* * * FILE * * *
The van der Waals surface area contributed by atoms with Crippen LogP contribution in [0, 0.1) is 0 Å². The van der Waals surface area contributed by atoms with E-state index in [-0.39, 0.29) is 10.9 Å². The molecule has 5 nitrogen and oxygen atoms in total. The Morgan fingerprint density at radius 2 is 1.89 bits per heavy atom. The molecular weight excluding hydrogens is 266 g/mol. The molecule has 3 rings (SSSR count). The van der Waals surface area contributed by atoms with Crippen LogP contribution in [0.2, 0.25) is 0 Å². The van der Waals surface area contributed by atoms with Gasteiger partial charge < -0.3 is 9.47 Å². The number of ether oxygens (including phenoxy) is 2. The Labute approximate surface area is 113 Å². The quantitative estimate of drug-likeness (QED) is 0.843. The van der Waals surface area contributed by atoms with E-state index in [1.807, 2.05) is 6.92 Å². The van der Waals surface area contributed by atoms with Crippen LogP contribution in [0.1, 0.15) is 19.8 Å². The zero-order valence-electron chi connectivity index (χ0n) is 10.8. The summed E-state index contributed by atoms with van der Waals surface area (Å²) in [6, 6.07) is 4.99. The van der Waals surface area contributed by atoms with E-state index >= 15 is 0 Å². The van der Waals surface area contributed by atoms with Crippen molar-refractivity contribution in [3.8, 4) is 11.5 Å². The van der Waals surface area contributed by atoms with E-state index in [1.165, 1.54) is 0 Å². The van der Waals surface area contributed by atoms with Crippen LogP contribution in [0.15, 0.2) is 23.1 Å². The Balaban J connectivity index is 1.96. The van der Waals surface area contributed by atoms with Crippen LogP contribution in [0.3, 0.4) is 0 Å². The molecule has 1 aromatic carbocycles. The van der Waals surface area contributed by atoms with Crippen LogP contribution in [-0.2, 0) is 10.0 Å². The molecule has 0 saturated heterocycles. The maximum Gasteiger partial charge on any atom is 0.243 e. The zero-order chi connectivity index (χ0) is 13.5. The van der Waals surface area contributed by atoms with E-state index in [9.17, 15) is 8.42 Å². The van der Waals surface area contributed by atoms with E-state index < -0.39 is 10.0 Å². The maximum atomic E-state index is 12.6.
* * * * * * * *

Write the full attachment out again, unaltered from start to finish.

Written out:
The van der Waals surface area contributed by atoms with Crippen LogP contribution in [0, 0.1) is 0 Å². The van der Waals surface area contributed by atoms with E-state index in [-0.39, 0.29) is 10.9 Å². The molecule has 5 nitrogen and oxygen atoms in total. The Morgan fingerprint density at radius 2 is 1.89 bits per heavy atom. The molecular weight excluding hydrogens is 266 g/mol. The molecule has 3 rings (SSSR count). The van der Waals surface area contributed by atoms with Crippen LogP contribution in [0.2, 0.25) is 0 Å². The van der Waals surface area contributed by atoms with Gasteiger partial charge < -0.3 is 9.47 Å². The number of ether oxygens (including phenoxy) is 2. The Labute approximate surface area is 113 Å². The quantitative estimate of drug-likeness (QED) is 0.843. The van der Waals surface area contributed by atoms with E-state index in [1.807, 2.05) is 6.92 Å². The van der Waals surface area contributed by atoms with Crippen LogP contribution in [0.1, 0.15) is 19.8 Å². The zero-order valence-electron chi connectivity index (χ0n) is 10.8. The summed E-state index contributed by atoms with van der Waals surface area (Å²) in [6, 6.07) is 4.99. The van der Waals surface area contributed by atoms with E-state index >= 15 is 0 Å². The van der Waals surface area contributed by atoms with Crippen molar-refractivity contribution in [3.8, 4) is 11.5 Å². The van der Waals surface area contributed by atoms with E-state index in [1.165, 1.54) is 0 Å². The van der Waals surface area contributed by atoms with Crippen LogP contribution in [0.15, 0.2) is 23.1 Å². The Balaban J connectivity index is 1.96. The van der Waals surface area contributed by atoms with Crippen LogP contribution in [0.3, 0.4) is 0 Å². The molecule has 1 aromatic carbocycles. The van der Waals surface area contributed by atoms with Crippen LogP contribution in [-0.2, 0) is 10.0 Å². The molecule has 0 saturated heterocycles. The maximum Gasteiger partial charge on any atom is 0.243 e. The zero-order chi connectivity index (χ0) is 13.5. The van der Waals surface area contributed by atoms with E-state index in [9.17, 15) is 8.42 Å². The van der Waals surface area contributed by atoms with E-state index < -0.39 is 10.0 Å². The maximum atomic E-state index is 12.6.